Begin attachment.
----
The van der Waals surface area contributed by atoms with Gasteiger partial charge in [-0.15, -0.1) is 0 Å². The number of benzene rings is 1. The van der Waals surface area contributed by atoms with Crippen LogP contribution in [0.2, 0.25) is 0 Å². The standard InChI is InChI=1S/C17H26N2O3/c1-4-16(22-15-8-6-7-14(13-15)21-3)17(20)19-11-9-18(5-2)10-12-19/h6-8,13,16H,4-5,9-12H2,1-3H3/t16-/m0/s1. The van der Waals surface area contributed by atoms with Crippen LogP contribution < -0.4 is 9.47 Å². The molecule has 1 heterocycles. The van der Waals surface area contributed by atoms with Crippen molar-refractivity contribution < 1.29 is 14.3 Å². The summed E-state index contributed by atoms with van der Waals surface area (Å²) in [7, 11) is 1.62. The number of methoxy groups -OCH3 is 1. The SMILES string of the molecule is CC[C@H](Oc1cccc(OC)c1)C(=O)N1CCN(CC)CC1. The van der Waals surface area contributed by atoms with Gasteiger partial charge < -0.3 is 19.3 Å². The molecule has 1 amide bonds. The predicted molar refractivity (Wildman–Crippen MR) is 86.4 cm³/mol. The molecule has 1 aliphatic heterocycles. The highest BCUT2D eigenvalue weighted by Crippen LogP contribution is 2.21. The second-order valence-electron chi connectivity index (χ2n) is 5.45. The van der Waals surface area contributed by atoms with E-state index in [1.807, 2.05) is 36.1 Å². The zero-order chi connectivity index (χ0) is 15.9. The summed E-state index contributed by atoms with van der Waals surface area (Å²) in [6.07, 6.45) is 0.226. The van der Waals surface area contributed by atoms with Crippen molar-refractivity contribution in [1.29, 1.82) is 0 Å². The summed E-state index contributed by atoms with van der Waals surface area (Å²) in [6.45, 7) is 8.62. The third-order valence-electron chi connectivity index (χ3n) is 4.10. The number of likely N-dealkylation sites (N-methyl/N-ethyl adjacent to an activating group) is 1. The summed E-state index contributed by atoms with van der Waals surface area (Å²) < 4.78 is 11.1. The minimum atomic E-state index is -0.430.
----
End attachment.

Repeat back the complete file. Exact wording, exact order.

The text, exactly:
The van der Waals surface area contributed by atoms with Gasteiger partial charge in [-0.15, -0.1) is 0 Å². The number of benzene rings is 1. The van der Waals surface area contributed by atoms with Crippen LogP contribution in [0.2, 0.25) is 0 Å². The standard InChI is InChI=1S/C17H26N2O3/c1-4-16(22-15-8-6-7-14(13-15)21-3)17(20)19-11-9-18(5-2)10-12-19/h6-8,13,16H,4-5,9-12H2,1-3H3/t16-/m0/s1. The van der Waals surface area contributed by atoms with Crippen LogP contribution < -0.4 is 9.47 Å². The molecule has 1 heterocycles. The van der Waals surface area contributed by atoms with Crippen molar-refractivity contribution < 1.29 is 14.3 Å². The summed E-state index contributed by atoms with van der Waals surface area (Å²) in [7, 11) is 1.62. The number of methoxy groups -OCH3 is 1. The SMILES string of the molecule is CC[C@H](Oc1cccc(OC)c1)C(=O)N1CCN(CC)CC1. The van der Waals surface area contributed by atoms with Gasteiger partial charge < -0.3 is 19.3 Å². The molecule has 1 amide bonds. The predicted molar refractivity (Wildman–Crippen MR) is 86.4 cm³/mol. The molecule has 1 aliphatic heterocycles. The highest BCUT2D eigenvalue weighted by Crippen LogP contribution is 2.21. The second-order valence-electron chi connectivity index (χ2n) is 5.45. The van der Waals surface area contributed by atoms with E-state index in [1.807, 2.05) is 36.1 Å². The zero-order chi connectivity index (χ0) is 15.9. The summed E-state index contributed by atoms with van der Waals surface area (Å²) in [6.07, 6.45) is 0.226. The van der Waals surface area contributed by atoms with Crippen molar-refractivity contribution in [1.29, 1.82) is 0 Å². The summed E-state index contributed by atoms with van der Waals surface area (Å²) in [6.45, 7) is 8.62. The third-order valence-electron chi connectivity index (χ3n) is 4.10. The number of likely N-dealkylation sites (N-methyl/N-ethyl adjacent to an activating group) is 1. The summed E-state index contributed by atoms with van der Waals surface area (Å²) < 4.78 is 11.1. The minimum atomic E-state index is -0.430.